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Contemporary Notables of the name Dailly (post 1700)


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Contemporary Notables of the name Dailly (post 1700)



  • Paul Dailly (b. 1971), retired Scottish-born, Canadian soccer player
  • Mike Dailly, Scottish Principal Solicitor of Glasgow's Govan Law Centre
  • Christian Eduard Dailly (b. 1973), Scottish former professional footballer
  • Eileen Elizabeth Dailly (1926-2011), née Gilmore, Canadian educator and politician who represented Burnaby North in the Legislative Assembly of British Columbia from 1966 to 1986
  • Michael "Mike" Dailly, Scottish game designer, best known for design of the original prototype of what would later become Grand Theft Auto

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Motto


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Motto



The motto was originally a war cry or slogan. Mottoes first began to be shown with arms in the 14th and 15th centuries, but were not in general use until the 17th century. Thus the oldest coats of arms generally do not include a motto. Mottoes seldom form part of the grant of arms: Under most heraldic authorities, a motto is an optional component of the coat of arms, and can be added to or changed at will; many families have chosen not to display a motto.

Motto: Deo fidelis et Regi
Motto Translation: Loyal to God and king


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Dailly Family Crest Products


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Dailly Family Crest Products




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See Also


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See Also




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Citations


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Citations



  1. ^ O'Hart, John, Irish Pedigrees 5th Edition in 2 Volumes. Baltimore: Genealogical Publishing Company, 1976. Print. (ISBN 0-8063-0737-4)
  2. ^ Filby, P. William, Meyer, Mary K., Passenger and immigration lists index : a guide to published arrival records of about 500,000 passengers who came to the United States and Canada in the seventeenth, eighteenth, and nineteenth centuries. 1982-1985 Cumulated Supplements in Four Volumes Detroit, Mich. : Gale Research Co., 1985, Print (ISBN 0-8103-1795-8)
  3. ^ "New York Passenger Arrival Lists (Ellis Island), 1892-1924," database, FamilySearch (https://familysearch.org/ark:/61903/1:1:J6YT-43D : 6 December 2014), Mary Dailly, 15 Mar 1893; citing departure port Glasgow, arrival port New York, ship name Devonia, NARA microfilm publication T715 and M237 (Washington D.C.: National Archives and Records Administration, n.d.).
  4. ^ "New York Passenger Arrival Lists (Ellis Island), 1892-1924," database, FamilySearch (https://familysearch.org/ark:/61903/1:1:JXXM-CJC : 6 December 2014), Clementine Dailly, 27 Jan 1907; citing departure port Cherbourg, France, arrival port New York, ship name Saint Paul, NARA microfilm publication T715 and M237 (Washington D.C.: National Archives and Records Administration, n.d.).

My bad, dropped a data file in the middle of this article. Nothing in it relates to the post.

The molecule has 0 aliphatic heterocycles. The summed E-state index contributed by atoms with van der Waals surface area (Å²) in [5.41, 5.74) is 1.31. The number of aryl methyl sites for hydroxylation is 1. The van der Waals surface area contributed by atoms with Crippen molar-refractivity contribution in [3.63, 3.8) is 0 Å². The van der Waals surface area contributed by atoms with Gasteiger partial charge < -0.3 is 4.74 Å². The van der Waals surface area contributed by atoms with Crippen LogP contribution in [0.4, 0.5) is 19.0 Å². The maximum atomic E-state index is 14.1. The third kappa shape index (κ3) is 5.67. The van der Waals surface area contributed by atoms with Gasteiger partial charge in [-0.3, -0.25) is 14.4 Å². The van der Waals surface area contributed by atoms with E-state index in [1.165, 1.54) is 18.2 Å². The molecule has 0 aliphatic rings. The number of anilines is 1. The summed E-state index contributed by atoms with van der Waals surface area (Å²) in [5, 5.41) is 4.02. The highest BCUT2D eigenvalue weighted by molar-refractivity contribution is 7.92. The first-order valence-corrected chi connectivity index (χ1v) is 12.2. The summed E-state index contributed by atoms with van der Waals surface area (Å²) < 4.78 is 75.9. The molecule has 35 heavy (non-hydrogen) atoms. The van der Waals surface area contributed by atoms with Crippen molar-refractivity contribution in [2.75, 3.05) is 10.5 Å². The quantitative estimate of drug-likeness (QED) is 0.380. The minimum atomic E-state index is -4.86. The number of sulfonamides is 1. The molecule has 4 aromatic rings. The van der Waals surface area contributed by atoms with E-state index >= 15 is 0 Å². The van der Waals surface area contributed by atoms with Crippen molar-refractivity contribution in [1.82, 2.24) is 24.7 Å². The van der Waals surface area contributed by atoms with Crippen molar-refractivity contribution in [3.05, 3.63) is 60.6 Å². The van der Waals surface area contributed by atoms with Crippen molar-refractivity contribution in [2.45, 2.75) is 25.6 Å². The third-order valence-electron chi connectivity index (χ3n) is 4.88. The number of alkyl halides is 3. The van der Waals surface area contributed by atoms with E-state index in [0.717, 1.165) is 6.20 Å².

Other References

  1. Johnson, Daniel F. Irish Emigration to New England Through the Port of Saint John, New Brunswick Canada 1841-1849. Baltimore, Maryland: Clearfield, 1996. Print.
  2. Leyburn, James Graham. The Scotch-Irish A Social History. Chapel Hill: UNC Press, 1962. Print. (ISBN 0807842591).
  3. Sullivan, Sir Edward. The Book of Kells 3rd Edition. New York: Crescent Books, 1986. Print. (ISBN 0-517-61987-3).
  4. Vicars, Sir Arthur. Index to the Prerogative Wills of Ireland 1536-1810. Baltimore: Genealogical Publishing Co. Print.
  5. Magnusson, Magnus. Chambers Biographical Dictionary 5th edition. Edinburgh: W & R Chambers, 1990. Print.
  6. O'Hart, John. Irish Pedigress 5th Edition in 2 Volumes. Baltimore: Genealogical Publishing, 1976. Print. (ISBN 0-8063-0737-4).
  7. Skordas, Guest. Ed. The Early Settlers of Maryland an Index to Names or Immigrants Complied from Records of Land Patents 1633-1680 in the Hall of Records Annapolis, Maryland. Baltimore: Genealogical Publishing Co., 1992. Print.
  8. Woulfe, Rev. Patrick. Irish Names and Surnames Collected and Edited with Explanatory and Historical Notes. Kansas City: Genealogical Foundation, 1992. Print. (ISBN 0-940134-403).
  9. Bell, Robert. The Book of Ulster Surnames. Belfast: Blackstaff, 1988. Print. (ISBN 10-0856404160).
  10. Burke, Sir Bernard. General Armory Of England, Scotland, Ireland and Wales. Ramsbury: Heraldry Today. Print.
  11. ...

The Dailly Family Crest was acquired from the Houseofnames.com archives. The Dailly Family Crest was drawn according to heraldic standards based on published blazons. We generally include the oldest published family crest once associated with each surname.

This page was last modified on 12 June 2017 at 08:08.